One begins to suspect something temporal is afoot when one realizes that they know far more dead people than living.
Back in the garden, if I remember correctly, besides the Tree of Knowledge, there was also the Tree of Life. This one's fruit would grant eternal life (one wonders if this might be where the Norse picked up the idea of the apples that kept their gods young). If the first juvenile delinquents, (look, they couldn't have been more than a few months old--the Bible says nothing about either acne or teen-age angst) had gotten to that one, man's three score and ten would have been a lot longer. Me, I don't think I could stand the boredom.
With mortality, comes the crap-shoot, lottery, number coming up on the wheel, or draw of the card (notice how all of these seem to have something to do with losing money?) which determines check-out time. For some reporting in comes sooner than one would hope for (being more or less a believer in Christian charity, I won't discuss the other group). One who's stay was cut shorter than some of us would wish was Charley McDowell.
Charles Rice McDowell, Jr. managed something of a miracle in his time, he managed to be both a journalist AND a gentleman. He wrote for the Richmond Times-Dispatch (known to all of us who love it as the "Times-Disreputable"). I'm told that his political column was avidly read. Looking at an example--the way he wrote about the effect on people's lives of the wait for Richard Nixon's resignation, I can well see why. Column of 9 August 1974. Rather than speaking to its meaning for history or the interests of the political class and other elites as did most of his colleagues , he wrote about the people.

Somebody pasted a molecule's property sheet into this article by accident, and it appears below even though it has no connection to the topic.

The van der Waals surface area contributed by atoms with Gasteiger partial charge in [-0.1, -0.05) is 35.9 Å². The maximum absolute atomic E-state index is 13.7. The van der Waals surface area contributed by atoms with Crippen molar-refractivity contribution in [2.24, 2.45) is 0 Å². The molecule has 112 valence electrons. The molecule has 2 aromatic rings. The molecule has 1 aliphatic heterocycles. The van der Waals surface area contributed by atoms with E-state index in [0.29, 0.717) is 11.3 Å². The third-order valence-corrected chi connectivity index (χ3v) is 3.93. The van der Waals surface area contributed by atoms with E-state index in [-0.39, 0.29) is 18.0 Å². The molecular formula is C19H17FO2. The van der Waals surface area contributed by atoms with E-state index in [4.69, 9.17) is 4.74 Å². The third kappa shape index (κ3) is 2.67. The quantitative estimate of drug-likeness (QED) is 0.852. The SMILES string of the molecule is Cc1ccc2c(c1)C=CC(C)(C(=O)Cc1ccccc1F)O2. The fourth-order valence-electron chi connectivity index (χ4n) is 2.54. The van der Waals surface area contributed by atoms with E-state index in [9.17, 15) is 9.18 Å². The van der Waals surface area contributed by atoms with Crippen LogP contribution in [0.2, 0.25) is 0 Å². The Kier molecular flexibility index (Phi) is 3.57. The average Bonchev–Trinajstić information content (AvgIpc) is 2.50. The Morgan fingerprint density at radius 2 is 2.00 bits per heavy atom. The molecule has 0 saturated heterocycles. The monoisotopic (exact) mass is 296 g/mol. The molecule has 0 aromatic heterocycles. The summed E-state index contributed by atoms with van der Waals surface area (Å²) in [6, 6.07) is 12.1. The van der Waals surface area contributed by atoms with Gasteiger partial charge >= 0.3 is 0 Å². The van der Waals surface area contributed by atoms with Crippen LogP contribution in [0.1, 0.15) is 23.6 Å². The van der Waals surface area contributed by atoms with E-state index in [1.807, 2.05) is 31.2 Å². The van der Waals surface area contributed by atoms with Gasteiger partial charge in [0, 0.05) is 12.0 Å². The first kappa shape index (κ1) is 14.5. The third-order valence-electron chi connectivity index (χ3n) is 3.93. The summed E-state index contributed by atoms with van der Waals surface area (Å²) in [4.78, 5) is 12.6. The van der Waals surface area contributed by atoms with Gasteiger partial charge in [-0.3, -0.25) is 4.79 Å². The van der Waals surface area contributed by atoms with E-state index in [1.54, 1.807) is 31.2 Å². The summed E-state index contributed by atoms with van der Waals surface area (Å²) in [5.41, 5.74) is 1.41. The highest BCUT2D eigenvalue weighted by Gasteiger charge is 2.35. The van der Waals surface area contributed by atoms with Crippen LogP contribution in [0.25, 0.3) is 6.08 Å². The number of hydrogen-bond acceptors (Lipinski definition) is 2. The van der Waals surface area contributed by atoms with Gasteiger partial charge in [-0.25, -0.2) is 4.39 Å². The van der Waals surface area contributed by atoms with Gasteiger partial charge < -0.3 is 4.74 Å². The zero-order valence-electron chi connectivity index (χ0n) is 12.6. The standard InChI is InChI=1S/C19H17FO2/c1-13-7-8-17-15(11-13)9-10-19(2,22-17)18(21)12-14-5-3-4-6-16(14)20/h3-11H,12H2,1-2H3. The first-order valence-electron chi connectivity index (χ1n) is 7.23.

This view of the commonplace is what I remember most about him. I first met him while watching "Washington Week in Review" on the PBS station in DC, WETA. My wife and I watched that show right after "Wall Street Week with Louis Rukeyser." Neither of us had any money and we certainly weren't "movers and shakers" (rather, we tended to be the "moved and shaken"), but here was intelligent TV before the term "spin" had been invented.
Back in those days (1975-1990) PBS attempted to attract people of all stripes to their viewership by providing a forum for Left, Right, and the folks in the middle caught in the crossfire. "Washington Week in Review" was a round table discussion show in which the moderator, Paul Duke, (who displayed no bias) and four (I think) journalists talked about the week's happenings inside the beltway. Usually there was a hard Leftist, an equally hard Rightist, and a utility player who sided with one or the other. Sitting on the moderator's physical left was Charley McDowell. He tended to be the voice of Everyman, neither far Left nor far Right. In fact, he seemed to pretty much hug the center of the road. This, along with his Shenandoah accent (hey, you gotta like someone who sounds like you among all those TV voices that say, "Hi, I'm from nowhere."), made him a favorite with the wife and me.
Here's the paper's writeup about him: Charley McDowell.
Now, he's gone, at least from around these parts. But, maybe in a couple of years we'll get to see him again. I suspect (and fervently hope) the Lord don't mind the sweet tones of a Shenandoah accent.
7 November 2010: Feast of St. Ernest. Ensisheim Meteorite - first dated impact - hits wheat field in Alsace 1492, Royal Governor of Virginia offers emancipation to slaves who fight for British 1775, brigantine Mary Celeste sails from New York 1872, Jesus Garcia saves Nacozaride de Garcia in Sonora from burning dynamite train 1907, Suez Crisis 1956.